This is it!

Yeah, this is what I had in mind when I started tinkering with the Zipit: a portable, battery operated, device, which could run some serious Linux stuff. And, not cost me a lot to get more of them put together.

By removing the restrictions of the ROM file system puny size, and moving it onto the SD card, this makes the Zipit a serious little Linux machine. Add to that mixture, the OpenEmbedded tool for building an embedded distro, this frees the Zipit from the limitations it had.

OpenZipit is a fully featured wireless client, sorry, no GUI, but there is a wealth of text console apps that will run on the Zipit.

TopSome of the packages

Here is a list of the major packages in OpenZipit:

  • pine - email client which does either POP3 or IMAP protocols.
  • links - an ssl enabled html browser, yes, you can login to secure sites with it.
  • irssi - an IRC client, similar to xchat, but without the GUI.
  • openssh - you already know what ssh is...
  • openvpn - a secure IP tunneling package, I use it to connect to my home computer with the Zipit.
  • sysvinit - runlevels, you can 'halt' and the Zipit will power off, or, 'reboot'.
  • cron - scheduler for events per date / time / day of week / etc..
  • minicom - a serial terminal emulator.
  • perl - when all else fails, there is always a script...
  • bash - a real console shell instead of the ash shell of busybox.
  • console-tools - showkeys, loadkeys and dumpkeys to assist in (re)mapping the keyboard.
  • madplay, sox, aumix - to play MP3 files (11025 Hz does not skip).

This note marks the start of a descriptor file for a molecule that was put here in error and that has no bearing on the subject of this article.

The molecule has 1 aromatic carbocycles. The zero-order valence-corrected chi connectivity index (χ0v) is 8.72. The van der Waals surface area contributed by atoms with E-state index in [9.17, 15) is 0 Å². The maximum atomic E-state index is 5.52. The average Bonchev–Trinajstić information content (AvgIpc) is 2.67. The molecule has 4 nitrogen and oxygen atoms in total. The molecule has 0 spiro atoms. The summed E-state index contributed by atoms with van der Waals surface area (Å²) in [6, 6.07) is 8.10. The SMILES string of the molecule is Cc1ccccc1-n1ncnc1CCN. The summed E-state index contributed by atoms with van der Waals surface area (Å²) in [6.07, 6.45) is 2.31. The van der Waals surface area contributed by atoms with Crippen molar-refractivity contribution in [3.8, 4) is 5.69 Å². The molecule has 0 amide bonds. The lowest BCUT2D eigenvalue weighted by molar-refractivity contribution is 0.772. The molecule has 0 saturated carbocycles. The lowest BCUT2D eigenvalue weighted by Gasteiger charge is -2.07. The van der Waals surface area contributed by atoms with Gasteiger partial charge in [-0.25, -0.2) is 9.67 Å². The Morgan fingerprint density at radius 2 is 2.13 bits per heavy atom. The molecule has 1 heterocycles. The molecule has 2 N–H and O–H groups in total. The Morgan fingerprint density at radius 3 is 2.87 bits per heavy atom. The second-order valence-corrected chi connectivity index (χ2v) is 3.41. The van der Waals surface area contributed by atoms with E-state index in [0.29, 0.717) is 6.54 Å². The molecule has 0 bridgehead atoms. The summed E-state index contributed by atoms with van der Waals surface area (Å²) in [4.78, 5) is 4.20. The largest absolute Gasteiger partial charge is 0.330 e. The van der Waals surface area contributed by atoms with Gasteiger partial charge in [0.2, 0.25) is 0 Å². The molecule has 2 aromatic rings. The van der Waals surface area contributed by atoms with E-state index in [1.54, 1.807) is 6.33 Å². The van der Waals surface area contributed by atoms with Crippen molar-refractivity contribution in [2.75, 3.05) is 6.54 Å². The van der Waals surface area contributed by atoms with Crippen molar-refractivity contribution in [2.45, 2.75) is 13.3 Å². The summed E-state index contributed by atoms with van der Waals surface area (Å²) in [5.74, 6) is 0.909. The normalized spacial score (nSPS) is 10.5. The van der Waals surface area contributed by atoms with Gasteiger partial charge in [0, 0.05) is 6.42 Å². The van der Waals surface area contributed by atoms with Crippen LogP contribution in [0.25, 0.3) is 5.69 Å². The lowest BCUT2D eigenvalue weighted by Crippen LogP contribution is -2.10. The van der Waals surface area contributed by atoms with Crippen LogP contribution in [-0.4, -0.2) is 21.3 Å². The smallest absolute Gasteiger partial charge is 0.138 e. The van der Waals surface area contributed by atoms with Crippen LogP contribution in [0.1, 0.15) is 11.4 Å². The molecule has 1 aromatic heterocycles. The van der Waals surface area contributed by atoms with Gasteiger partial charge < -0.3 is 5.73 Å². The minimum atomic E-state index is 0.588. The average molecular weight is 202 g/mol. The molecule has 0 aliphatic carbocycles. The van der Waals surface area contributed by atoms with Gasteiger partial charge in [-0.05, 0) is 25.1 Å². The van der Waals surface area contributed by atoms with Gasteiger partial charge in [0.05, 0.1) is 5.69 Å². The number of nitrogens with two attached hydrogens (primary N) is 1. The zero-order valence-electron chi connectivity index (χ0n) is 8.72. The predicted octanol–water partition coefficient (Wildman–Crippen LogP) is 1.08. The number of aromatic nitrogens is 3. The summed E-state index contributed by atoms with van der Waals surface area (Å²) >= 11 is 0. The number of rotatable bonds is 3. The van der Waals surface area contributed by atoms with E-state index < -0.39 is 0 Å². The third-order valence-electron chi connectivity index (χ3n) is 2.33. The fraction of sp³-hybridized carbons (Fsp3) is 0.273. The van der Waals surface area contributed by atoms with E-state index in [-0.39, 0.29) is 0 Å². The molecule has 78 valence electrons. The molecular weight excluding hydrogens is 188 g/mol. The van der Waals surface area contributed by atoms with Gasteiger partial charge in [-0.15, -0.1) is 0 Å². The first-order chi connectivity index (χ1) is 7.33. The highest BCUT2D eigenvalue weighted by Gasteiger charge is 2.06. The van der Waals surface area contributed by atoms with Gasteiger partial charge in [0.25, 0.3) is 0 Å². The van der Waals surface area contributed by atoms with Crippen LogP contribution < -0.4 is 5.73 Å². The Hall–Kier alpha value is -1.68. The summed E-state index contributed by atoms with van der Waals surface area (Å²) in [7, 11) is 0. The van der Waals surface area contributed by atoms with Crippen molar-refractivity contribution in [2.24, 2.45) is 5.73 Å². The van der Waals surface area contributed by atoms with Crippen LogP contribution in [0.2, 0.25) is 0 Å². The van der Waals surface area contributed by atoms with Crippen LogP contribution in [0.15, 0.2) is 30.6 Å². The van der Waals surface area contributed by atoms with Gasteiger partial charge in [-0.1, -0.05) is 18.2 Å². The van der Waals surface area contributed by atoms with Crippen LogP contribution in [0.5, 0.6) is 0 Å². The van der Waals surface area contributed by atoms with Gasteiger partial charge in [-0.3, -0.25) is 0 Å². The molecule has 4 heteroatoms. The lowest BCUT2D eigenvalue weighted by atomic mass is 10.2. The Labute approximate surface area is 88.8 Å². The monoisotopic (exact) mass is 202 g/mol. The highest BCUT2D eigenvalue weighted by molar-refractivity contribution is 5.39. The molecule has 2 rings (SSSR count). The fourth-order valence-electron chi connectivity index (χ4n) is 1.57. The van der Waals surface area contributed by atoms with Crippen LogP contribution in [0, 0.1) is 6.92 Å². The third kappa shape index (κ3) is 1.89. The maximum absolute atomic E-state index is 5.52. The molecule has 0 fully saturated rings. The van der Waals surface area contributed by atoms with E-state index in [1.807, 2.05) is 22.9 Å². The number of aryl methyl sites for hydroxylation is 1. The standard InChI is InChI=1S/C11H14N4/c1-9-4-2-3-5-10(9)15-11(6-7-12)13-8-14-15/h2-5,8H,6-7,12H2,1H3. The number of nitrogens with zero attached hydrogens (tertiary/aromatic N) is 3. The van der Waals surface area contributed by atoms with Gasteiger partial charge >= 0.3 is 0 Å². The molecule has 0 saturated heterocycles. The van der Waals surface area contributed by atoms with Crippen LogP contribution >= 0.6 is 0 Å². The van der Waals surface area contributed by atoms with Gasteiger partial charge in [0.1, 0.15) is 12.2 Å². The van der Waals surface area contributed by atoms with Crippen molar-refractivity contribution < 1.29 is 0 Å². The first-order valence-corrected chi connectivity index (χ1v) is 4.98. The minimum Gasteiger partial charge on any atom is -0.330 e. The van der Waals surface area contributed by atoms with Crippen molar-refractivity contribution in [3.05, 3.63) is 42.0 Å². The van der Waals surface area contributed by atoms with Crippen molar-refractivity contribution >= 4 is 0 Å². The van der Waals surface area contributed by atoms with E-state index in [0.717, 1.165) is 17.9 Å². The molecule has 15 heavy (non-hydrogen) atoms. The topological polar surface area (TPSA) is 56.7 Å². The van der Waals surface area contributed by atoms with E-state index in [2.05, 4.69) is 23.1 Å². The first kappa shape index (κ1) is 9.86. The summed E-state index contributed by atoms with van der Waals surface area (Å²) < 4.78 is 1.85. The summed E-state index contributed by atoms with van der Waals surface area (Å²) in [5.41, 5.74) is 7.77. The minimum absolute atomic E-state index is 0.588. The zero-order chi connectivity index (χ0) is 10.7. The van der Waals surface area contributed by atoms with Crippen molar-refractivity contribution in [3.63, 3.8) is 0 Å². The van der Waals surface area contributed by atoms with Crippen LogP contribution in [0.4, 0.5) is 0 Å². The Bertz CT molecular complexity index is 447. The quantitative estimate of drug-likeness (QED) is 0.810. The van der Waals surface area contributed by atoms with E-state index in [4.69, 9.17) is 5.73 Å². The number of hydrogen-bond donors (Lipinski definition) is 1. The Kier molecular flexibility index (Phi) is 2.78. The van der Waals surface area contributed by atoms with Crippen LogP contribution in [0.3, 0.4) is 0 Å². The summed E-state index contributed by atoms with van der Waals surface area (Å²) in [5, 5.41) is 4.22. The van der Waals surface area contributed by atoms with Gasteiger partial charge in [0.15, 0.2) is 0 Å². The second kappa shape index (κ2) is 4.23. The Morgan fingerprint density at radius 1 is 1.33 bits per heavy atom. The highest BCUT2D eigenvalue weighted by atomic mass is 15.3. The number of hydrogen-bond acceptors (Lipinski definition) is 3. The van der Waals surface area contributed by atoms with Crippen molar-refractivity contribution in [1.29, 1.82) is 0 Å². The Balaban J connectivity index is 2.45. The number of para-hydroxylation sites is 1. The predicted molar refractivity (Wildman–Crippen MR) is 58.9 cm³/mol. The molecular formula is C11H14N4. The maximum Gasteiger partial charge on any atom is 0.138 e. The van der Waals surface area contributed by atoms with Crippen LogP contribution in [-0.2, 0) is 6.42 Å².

A larger list of the more interesting executables (incomplete listing of all):
    addgroup adduser ar ash awk basename batlvl bunzip2 busybox bzcat cat chattr chgrp chmod chown chroot chvt clear cp cpio cron crontab cut date dc dd deallocvt delgroup deluser depmod depmod.24 df diff dirname disable-paste dmesg du dumpkmap dumpleases e2fsck echo egrep env expr false fbgetty fbset fdisk fgrep file find free fsck fsck.ext2 fsck.ext3 fsck.minix fuser fuser.psmisc getty gpm gpm-root grep gunzip gzip halt halt.sysvinit head hexdump hltest hostname hwclock id ifconfig ifdown ifup init init.sysvinit insmod ip ipkg ipkg-cl irssi iwconfig iwgetid iwlist iwpriv iwspy kill killall killall5 klogd last lastb last.sysvinit lcd ldconfig less links ln loadfont loadkmap logger login logname logread losetup ls lsmod mailutil makedevs md5sum mesg mesg.sysvinit mev mkdir mke2fs mkfifo mkfs.ext2 mkfs.ext3 mkfs.minix mknod mkswap mktemp mlock modprobe more mount mountpoint mouse-test mv nc netstat nslookup ntpd od openvpn openvt passwd patch perl perl5.8.7 pico pidof pidof.sysvinit pilot pine ping ping6 pivot_root poweroff printf ps pwd rdate readlink realpath reboot reboot.sysvinit renice reset rm rmdir rmmod route runlevel run-parts scp scp.openssh sed seq setconsole setserial sh shutdown shutdown.sysvinit sleep slogin sort ssh sshd ssh-keygen ssh.openssh start-stop-daemon strings stty su sulogin swapoff swapon sync sysctl syslogd tail tar tee telinit tellVT telnet test tftp tickadj time tinylogin top touch tput tr traceroute true tset tty udhcpc udhcpd umount uname uniq unzip update-alternatives update-inetd update-modules update-passwd update-rc.d uptime usleep utmpdump vi vlock wall wall.sysvinit watch wc wget which who whoami xargs yes zcat zipit_utils

  • TopBefore you get started...

    This is the second of the linux distributions that are has available for the Zipit. This distribution uses the Flash memory of the Zipit to hold the bootloader, splashscreen and kernel. All other files are kept on the SD (MMC) card. The kernel is loaded into RAM by the bootloader, then is launched, the kernel then boots from the SD card.

    To use this distribution, you will have to had to install a serial port on the Zipit and an SD card. Effectively, you need something like the Addon Board . You can still use this distro if you have built your own 5wire mod and added your own SD card

    In addition the serial port and SD card, you will need a Linux host to put the installation software on and to make the filesystem of the SD card. Nothing fancy, any old Linux machine should do.